- J. M. Sales, T. P. Latham, R. J. DiClemente, and E. Rose, “Differences between dual-method and non-dual-method protection use in a sample of young African American women residing in the Southeastern United States,” Archives of Pediatrics and Adolescent Medicine, vol. 164, no. 12, pp. 1125–1131, 2010.
- J. S. Santelli, C. W. Warren, R. Lowry et al., “The use of condoms with other contraceptive methods among young men and women,” Family Planning Perspectives, vol. 29, no. 6, pp. 261–267, 1997.
- J. S. Santelli, M. Davis, D. D. Celentano, A. D. Crump, and L. G. Burwell, “Combined use of condoms with other contraceptive methods among inner-city Baltimore women,” Family Planning Perspectives, vol. 27, no. 2, pp. 74–78, 1995.
- C. F. Roye and B. Seals, “A qualitative assessment of condom use decisions by female adolescents who use hormonal contraception,” Journal of the Association of Nurses in AIDS Care, vol. 12, no. 6, pp. 78–87, 2001.
- D. B. Kenyon, R. E. Sieving, S. J. Jerstad, S. L. Pettingell, and C. L. Skay, “Individual, interpersonal, and relationship factors predicting hormonal and condom use consistency among adolescent girls,” Journal of Pediatric Health Care, vol. 24, no. 4, pp. 241–249, 2010.
- M. Polacsek, D. D. Celentano, P. O'Campo, and J. Santelli, “Correlates of condom use stage of change: implications for intervention,” AIDS Education and Prevention, vol. 11, no. 1, pp. 38–52, 1999.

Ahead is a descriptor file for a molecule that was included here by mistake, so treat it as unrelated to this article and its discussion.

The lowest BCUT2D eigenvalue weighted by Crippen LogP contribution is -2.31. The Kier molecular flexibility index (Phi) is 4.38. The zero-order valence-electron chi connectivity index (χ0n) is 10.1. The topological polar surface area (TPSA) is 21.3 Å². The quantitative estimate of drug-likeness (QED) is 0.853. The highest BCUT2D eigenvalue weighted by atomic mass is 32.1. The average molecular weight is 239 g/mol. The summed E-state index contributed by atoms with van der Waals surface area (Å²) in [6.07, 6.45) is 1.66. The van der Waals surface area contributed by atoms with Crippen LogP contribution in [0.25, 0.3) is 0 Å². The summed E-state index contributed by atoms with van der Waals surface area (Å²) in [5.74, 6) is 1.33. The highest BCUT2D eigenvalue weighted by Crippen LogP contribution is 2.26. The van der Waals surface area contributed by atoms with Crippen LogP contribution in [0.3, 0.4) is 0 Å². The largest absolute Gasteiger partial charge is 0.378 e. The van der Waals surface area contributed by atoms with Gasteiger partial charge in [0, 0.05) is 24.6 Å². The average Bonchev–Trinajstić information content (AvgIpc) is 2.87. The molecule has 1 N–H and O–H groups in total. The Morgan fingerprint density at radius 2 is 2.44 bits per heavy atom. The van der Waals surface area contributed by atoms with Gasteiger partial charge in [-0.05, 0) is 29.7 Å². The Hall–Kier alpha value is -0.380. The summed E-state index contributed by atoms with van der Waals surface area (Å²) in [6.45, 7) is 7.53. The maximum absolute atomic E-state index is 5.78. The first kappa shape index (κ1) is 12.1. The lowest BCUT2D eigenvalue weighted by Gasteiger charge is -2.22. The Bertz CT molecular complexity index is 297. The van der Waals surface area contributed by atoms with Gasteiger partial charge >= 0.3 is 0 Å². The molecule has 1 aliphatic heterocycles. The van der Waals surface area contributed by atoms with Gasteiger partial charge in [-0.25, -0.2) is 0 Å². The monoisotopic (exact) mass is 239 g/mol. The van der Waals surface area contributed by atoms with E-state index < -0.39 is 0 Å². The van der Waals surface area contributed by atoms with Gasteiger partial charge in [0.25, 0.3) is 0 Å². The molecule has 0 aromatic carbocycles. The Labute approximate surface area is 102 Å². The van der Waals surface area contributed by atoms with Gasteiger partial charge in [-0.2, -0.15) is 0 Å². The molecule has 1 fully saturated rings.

- L. L. Harlow, J. S. Rose, P. J. Morokoff et al., “Women HIV sexual risk takers: related behaviors, interpersonal issues, and attitudes,” Women's Health, vol. 4, no. 4, pp. 407–439, 1998.
- M. Hennessy, G. A. Bolan, T. Hoxworth, M. Iatesta, F. Rhodes, and J. M. Zenilman, “Using growth curves to determine the timing of booster sessions,” Structural Equation Modeling, vol. 6, no. 4, pp. 322–342, 1999.
- S. C. Kalichman, M. P. Carey, and B. T. Johnson, “Prevention of sexually transmitted HIV infection: a meta-analytic review of the behavioral outcome literature,” Annals of Behavioral Medicine, vol. 18, no. 1, pp. 6–15, 1996.
- C. T. Pedlow and M. P. Carey, “HIV sexual risk-reduction interventions for youth: a review and methodological critique of randomized controlled trials,” Behavior Modification, vol. 27, no. 2, pp. 135–190, 2003.
- P. Vanable, M. P. Carey, R. A. Bostwick et al., “Community partnerships in adolescent HIV prevention research: the experience of Project iMPPACS,” in The Uncharted Path from Clinic-Based to Community-Based Research, B. Stanton, J. Galbraith, and L. Kalgee, Eds., pp. 155–174, Nova Science Publishers, Huntington, NY, USA, 2008.
- S. J. Misovich, J. D. Fisher, and W. A. Fisher, “Close relationships and elevated HIV risk behavior: evidence and possible underlying psychological processes,” Review of General Psychology, vol. 1, no. 1, pp. 72–107, 1997.